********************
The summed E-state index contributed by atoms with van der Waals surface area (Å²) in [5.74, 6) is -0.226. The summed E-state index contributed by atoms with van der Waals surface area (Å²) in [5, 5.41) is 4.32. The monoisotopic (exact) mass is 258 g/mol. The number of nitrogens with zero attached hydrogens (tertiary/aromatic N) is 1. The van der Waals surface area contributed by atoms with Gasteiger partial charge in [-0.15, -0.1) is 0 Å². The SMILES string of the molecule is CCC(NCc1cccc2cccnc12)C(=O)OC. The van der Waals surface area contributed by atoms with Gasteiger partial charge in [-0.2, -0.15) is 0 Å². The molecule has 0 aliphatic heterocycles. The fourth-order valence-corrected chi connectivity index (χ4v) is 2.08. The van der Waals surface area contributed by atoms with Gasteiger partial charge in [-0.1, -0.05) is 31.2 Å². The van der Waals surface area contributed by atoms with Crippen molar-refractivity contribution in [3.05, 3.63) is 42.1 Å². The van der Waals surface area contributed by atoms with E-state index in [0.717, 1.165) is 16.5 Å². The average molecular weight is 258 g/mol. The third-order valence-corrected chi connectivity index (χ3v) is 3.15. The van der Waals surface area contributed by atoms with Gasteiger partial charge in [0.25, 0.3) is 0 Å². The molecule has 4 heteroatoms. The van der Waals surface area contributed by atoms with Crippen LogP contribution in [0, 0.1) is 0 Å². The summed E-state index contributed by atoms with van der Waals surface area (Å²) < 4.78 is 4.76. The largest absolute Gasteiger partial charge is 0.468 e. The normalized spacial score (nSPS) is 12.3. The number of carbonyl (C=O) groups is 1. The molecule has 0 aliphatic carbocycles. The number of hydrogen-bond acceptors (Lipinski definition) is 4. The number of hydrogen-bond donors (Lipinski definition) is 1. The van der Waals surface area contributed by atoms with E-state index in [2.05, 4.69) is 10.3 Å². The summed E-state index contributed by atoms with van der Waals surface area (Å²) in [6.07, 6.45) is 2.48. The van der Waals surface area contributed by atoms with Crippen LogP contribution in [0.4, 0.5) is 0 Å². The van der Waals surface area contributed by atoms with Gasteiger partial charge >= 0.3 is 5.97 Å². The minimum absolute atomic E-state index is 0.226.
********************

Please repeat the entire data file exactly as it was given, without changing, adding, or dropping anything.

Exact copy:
The summed E-state index contributed by atoms with van der Waals surface area (Å²) in [5.74, 6) is -0.226. The summed E-state index contributed by atoms with van der Waals surface area (Å²) in [5, 5.41) is 4.32. The monoisotopic (exact) mass is 258 g/mol. The number of nitrogens with zero attached hydrogens (tertiary/aromatic N) is 1. The van der Waals surface area contributed by atoms with Gasteiger partial charge in [-0.15, -0.1) is 0 Å². The SMILES string of the molecule is CCC(NCc1cccc2cccnc12)C(=O)OC. The van der Waals surface area contributed by atoms with Gasteiger partial charge in [-0.2, -0.15) is 0 Å². The molecule has 0 aliphatic heterocycles. The fourth-order valence-corrected chi connectivity index (χ4v) is 2.08. The van der Waals surface area contributed by atoms with Gasteiger partial charge in [-0.1, -0.05) is 31.2 Å². The van der Waals surface area contributed by atoms with Crippen molar-refractivity contribution in [3.05, 3.63) is 42.1 Å². The van der Waals surface area contributed by atoms with E-state index in [0.717, 1.165) is 16.5 Å². The average molecular weight is 258 g/mol. The third-order valence-corrected chi connectivity index (χ3v) is 3.15. The van der Waals surface area contributed by atoms with Gasteiger partial charge in [0.25, 0.3) is 0 Å². The molecule has 4 heteroatoms. The van der Waals surface area contributed by atoms with Crippen LogP contribution in [0, 0.1) is 0 Å². The summed E-state index contributed by atoms with van der Waals surface area (Å²) < 4.78 is 4.76. The largest absolute Gasteiger partial charge is 0.468 e. The normalized spacial score (nSPS) is 12.3. The number of carbonyl (C=O) groups is 1. The molecule has 0 aliphatic carbocycles. The number of hydrogen-bond acceptors (Lipinski definition) is 4. The number of hydrogen-bond donors (Lipinski definition) is 1. The van der Waals surface area contributed by atoms with E-state index in [2.05, 4.69) is 10.3 Å². The summed E-state index contributed by atoms with van der Waals surface area (Å²) in [6.07, 6.45) is 2.48. The van der Waals surface area contributed by atoms with Crippen LogP contribution in [0.4, 0.5) is 0 Å². The van der Waals surface area contributed by atoms with Gasteiger partial charge >= 0.3 is 5.97 Å². The minimum absolute atomic E-state index is 0.226.